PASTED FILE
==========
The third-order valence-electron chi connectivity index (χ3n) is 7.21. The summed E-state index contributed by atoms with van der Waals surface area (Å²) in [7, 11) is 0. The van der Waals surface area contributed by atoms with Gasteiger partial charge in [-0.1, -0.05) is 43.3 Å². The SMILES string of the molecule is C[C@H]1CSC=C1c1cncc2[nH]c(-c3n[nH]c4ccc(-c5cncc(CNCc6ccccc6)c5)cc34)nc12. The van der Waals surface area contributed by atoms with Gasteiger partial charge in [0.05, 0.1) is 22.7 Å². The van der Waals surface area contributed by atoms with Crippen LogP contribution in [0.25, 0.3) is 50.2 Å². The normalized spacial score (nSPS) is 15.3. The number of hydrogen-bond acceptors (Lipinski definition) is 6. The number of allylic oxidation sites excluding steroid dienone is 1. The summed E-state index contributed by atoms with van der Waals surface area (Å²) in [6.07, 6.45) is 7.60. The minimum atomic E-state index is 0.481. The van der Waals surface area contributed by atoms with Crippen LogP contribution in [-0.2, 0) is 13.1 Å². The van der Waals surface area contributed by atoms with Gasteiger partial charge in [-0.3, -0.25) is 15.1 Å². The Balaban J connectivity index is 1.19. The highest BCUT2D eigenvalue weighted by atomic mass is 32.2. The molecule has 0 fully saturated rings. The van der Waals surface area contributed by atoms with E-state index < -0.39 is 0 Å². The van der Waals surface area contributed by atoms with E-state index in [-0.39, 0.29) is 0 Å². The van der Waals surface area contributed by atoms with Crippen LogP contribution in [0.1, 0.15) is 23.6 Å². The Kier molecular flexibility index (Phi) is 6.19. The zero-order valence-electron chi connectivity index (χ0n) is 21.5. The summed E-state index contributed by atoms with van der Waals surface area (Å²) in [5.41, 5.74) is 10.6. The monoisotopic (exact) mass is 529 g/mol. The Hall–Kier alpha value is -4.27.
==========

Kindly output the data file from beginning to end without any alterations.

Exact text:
The third-order valence-electron chi connectivity index (χ3n) is 7.21. The summed E-state index contributed by atoms with van der Waals surface area (Å²) in [7, 11) is 0. The van der Waals surface area contributed by atoms with Gasteiger partial charge in [-0.1, -0.05) is 43.3 Å². The SMILES string of the molecule is C[C@H]1CSC=C1c1cncc2[nH]c(-c3n[nH]c4ccc(-c5cncc(CNCc6ccccc6)c5)cc34)nc12. The van der Waals surface area contributed by atoms with Gasteiger partial charge in [0.05, 0.1) is 22.7 Å². The van der Waals surface area contributed by atoms with Crippen LogP contribution in [0.25, 0.3) is 50.2 Å². The normalized spacial score (nSPS) is 15.3. The number of hydrogen-bond acceptors (Lipinski definition) is 6. The number of allylic oxidation sites excluding steroid dienone is 1. The summed E-state index contributed by atoms with van der Waals surface area (Å²) in [6.07, 6.45) is 7.60. The minimum atomic E-state index is 0.481. The van der Waals surface area contributed by atoms with Crippen LogP contribution in [-0.2, 0) is 13.1 Å². The van der Waals surface area contributed by atoms with Gasteiger partial charge in [-0.3, -0.25) is 15.1 Å². The Balaban J connectivity index is 1.19. The highest BCUT2D eigenvalue weighted by atomic mass is 32.2. The molecule has 0 fully saturated rings. The van der Waals surface area contributed by atoms with E-state index < -0.39 is 0 Å². The van der Waals surface area contributed by atoms with E-state index in [-0.39, 0.29) is 0 Å². The van der Waals surface area contributed by atoms with Crippen LogP contribution in [0.1, 0.15) is 23.6 Å². The Kier molecular flexibility index (Phi) is 6.19. The zero-order valence-electron chi connectivity index (χ0n) is 21.5. The summed E-state index contributed by atoms with van der Waals surface area (Å²) in [5.41, 5.74) is 10.6. The monoisotopic (exact) mass is 529 g/mol. The Hall–Kier alpha value is -4.27.